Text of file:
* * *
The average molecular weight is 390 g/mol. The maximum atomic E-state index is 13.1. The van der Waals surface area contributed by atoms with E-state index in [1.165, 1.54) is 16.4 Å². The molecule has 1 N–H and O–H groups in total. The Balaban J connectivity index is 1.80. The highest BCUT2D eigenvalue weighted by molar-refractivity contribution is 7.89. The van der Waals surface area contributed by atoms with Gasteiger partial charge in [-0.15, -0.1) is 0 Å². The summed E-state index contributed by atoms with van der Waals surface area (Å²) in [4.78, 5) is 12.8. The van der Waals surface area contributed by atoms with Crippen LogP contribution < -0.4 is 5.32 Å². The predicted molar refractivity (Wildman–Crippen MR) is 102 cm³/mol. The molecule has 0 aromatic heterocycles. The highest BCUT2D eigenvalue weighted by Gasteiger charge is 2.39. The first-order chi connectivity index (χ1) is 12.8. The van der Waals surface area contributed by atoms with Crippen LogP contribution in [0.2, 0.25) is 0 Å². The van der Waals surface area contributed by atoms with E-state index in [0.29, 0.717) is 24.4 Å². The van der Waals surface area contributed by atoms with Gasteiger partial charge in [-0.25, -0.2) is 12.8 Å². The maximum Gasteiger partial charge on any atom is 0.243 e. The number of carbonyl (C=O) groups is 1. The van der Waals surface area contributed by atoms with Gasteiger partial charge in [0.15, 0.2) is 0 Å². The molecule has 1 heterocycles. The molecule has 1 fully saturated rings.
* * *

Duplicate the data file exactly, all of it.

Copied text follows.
The average molecular weight is 390 g/mol. The maximum atomic E-state index is 13.1. The van der Waals surface area contributed by atoms with E-state index in [1.165, 1.54) is 16.4 Å². The molecule has 1 N–H and O–H groups in total. The Balaban J connectivity index is 1.80. The highest BCUT2D eigenvalue weighted by molar-refractivity contribution is 7.89. The van der Waals surface area contributed by atoms with Gasteiger partial charge in [-0.15, -0.1) is 0 Å². The summed E-state index contributed by atoms with van der Waals surface area (Å²) in [4.78, 5) is 12.8. The van der Waals surface area contributed by atoms with Crippen LogP contribution < -0.4 is 5.32 Å². The predicted molar refractivity (Wildman–Crippen MR) is 102 cm³/mol. The molecule has 0 aromatic heterocycles. The highest BCUT2D eigenvalue weighted by Gasteiger charge is 2.39. The first-order chi connectivity index (χ1) is 12.8. The van der Waals surface area contributed by atoms with Crippen LogP contribution in [0.2, 0.25) is 0 Å². The van der Waals surface area contributed by atoms with E-state index in [0.29, 0.717) is 24.4 Å². The van der Waals surface area contributed by atoms with Gasteiger partial charge in [-0.25, -0.2) is 12.8 Å². The maximum Gasteiger partial charge on any atom is 0.243 e. The number of carbonyl (C=O) groups is 1. The van der Waals surface area contributed by atoms with Gasteiger partial charge in [0.15, 0.2) is 0 Å². The molecule has 1 heterocycles. The molecule has 1 fully saturated rings.